Parsimony has become very popular with scientists and philosophers. The idea is that the simplest explanation for any phenomenon – the one that includes the fewest possible number of causal factors – is the best explanation. This principle was used by William of Occam in logical arguments and has been popularly called Occam’s Razor. It is often applied to situations where one must choose between alternate theories, one of which includes a fewer number of causative factors or a simpler mechanism than the other.
“Entities must not be multiplied beyond necessity.”
- William of Occam
“We are to admit no more causes of natural things than such as are both true and sufficient to explain their appearances.”
“…the simplest hypothesis proposed as an explanation of phenomena is more likely to be the true one than is any other available hypothesis, that its predictions are more likely to be true than those of any other available hypothesis, and that it is an ultimate a priori epistemic principle that simplicity is evidence for truth.”
The idea certainly seems reasonable, but is it correct? It might be for most physical theories, but it’s quite wrong when applied to biology. There are in fact no simple phenomena in biology, and simple hypotheses simply fail on a regular basis. Biology works according to its own principles and laws, which are not the same as the logical constructions of the human mind. Nor are these laws easily reduced to the laws of physics. Simplicity might be evidence for truth in physics; it almost never is in biology. Here are a couple of examples:
Which hypothesis is more likely to be true?
- In a biochemical reaction where A is converted to B, an excess concentration of B inhibits the reaction.
- The same as 1, AND an excess concentration of A stimulates the reaction.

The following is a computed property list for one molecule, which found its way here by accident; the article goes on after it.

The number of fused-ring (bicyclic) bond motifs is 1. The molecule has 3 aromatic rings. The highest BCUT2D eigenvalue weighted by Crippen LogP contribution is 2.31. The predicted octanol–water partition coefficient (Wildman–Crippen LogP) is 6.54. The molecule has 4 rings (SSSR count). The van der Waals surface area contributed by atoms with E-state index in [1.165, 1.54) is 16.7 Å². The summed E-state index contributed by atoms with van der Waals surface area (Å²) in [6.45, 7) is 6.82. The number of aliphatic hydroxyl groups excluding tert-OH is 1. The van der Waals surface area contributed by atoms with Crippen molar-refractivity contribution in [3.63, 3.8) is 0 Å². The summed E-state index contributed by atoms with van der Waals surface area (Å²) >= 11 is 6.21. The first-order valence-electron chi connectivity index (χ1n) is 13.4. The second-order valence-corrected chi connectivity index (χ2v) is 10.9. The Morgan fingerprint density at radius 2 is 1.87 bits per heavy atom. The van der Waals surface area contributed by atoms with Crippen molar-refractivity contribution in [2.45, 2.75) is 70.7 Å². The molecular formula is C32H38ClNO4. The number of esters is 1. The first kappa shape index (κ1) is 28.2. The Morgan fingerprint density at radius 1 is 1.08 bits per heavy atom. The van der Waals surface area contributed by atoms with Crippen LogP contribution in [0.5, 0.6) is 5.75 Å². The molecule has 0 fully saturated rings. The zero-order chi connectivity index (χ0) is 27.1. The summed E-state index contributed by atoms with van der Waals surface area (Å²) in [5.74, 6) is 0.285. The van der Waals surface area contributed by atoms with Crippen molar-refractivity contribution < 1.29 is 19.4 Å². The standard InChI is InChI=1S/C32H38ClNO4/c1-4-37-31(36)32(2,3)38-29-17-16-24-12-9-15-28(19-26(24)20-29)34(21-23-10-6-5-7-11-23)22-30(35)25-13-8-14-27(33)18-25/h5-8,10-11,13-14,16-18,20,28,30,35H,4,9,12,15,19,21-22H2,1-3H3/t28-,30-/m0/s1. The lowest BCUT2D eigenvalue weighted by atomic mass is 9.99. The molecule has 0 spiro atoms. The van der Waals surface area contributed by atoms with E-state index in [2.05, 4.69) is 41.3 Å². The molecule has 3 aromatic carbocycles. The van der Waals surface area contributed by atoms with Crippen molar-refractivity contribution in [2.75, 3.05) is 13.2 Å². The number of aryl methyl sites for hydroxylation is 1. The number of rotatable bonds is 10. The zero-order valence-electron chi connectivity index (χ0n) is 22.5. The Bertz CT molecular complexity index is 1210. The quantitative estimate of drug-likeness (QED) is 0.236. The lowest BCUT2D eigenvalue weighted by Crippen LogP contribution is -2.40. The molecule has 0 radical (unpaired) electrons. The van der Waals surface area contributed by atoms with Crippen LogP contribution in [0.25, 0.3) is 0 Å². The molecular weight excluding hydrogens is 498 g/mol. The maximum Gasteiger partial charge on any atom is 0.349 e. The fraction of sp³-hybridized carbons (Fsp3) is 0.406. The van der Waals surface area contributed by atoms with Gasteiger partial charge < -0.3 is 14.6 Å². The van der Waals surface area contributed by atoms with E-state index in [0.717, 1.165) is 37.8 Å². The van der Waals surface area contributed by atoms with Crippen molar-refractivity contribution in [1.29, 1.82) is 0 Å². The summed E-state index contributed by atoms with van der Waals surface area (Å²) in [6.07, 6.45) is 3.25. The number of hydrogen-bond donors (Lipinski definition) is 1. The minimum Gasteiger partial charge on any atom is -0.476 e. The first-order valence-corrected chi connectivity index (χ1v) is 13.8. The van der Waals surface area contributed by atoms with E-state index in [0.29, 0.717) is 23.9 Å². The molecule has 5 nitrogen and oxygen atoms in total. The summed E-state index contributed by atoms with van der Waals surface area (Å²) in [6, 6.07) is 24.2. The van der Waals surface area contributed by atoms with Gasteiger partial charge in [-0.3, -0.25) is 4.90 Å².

- The same as 2, AND an excess concentration of A stimulates another reaction C to D, and D also stimulates the reaction.
- The same as 3, and a couple more redundant stimulatory and inhibitory processes.
Note that 1 is sufficient to regulate the amount of A and B. It is the simplest solution. But it is almost never what actually happens. The correct answer is usually 4. One example is the control of the synthesis of deoxyribose trinucleotides (used in DNA replication).
Here is another one. We know that coloration in plants and animals is usually of some evolutionary benefit or purpose. Which hypothesis is likely to be true for fish living in the deepest ocean where no light exists?
- They should be devoid of color, since there is no possibility of there being any selective advantage for color where there is no light. Simple and logical
- Such fish should exhibit an enormous variety of brilliant and beautiful colors. Illogical, crazy.
Yes, the second one is correct. Fish living in the deepest part of the ocean have amazing colors – brilliant yellow, blue and orange patches on their scales that are never seen since all the fish and other creatures in this environment are blind. The fish have such amazing colors because in that environment, colors are irrelevant and cannot be harmful (by attracting predators, for example). They are the result of random mutations in pigment genes (carried over from their ancestors) that produce a phenotype with no detrimental effect on the survival of the individual, and are therefore never selected against.
Welcome to Biology.
There is a popular belief that phenomena have a single, simple explanation, and that once the best cause of anything is identified, all other potential causes can be ruled out. Like the principle of parsimony that underlies Occam’s razor and the other quotes above, this certainly does not work in biology. Whether at the organismal level or at the level of biochemistry, many different causes can produce the same effect. And one cause can produce a myriad of effects. This is why biological reality is so complex and so hard to capture in mathematical terms. It is true for metabolic pathways, for gene regulation, for animal behavior and for evolutionary biology.
In the next post I will discuss the implications of the failure of parsimony and simplicity in biology for theology. Comments from readers who might have a view on this issue are especially welcome here.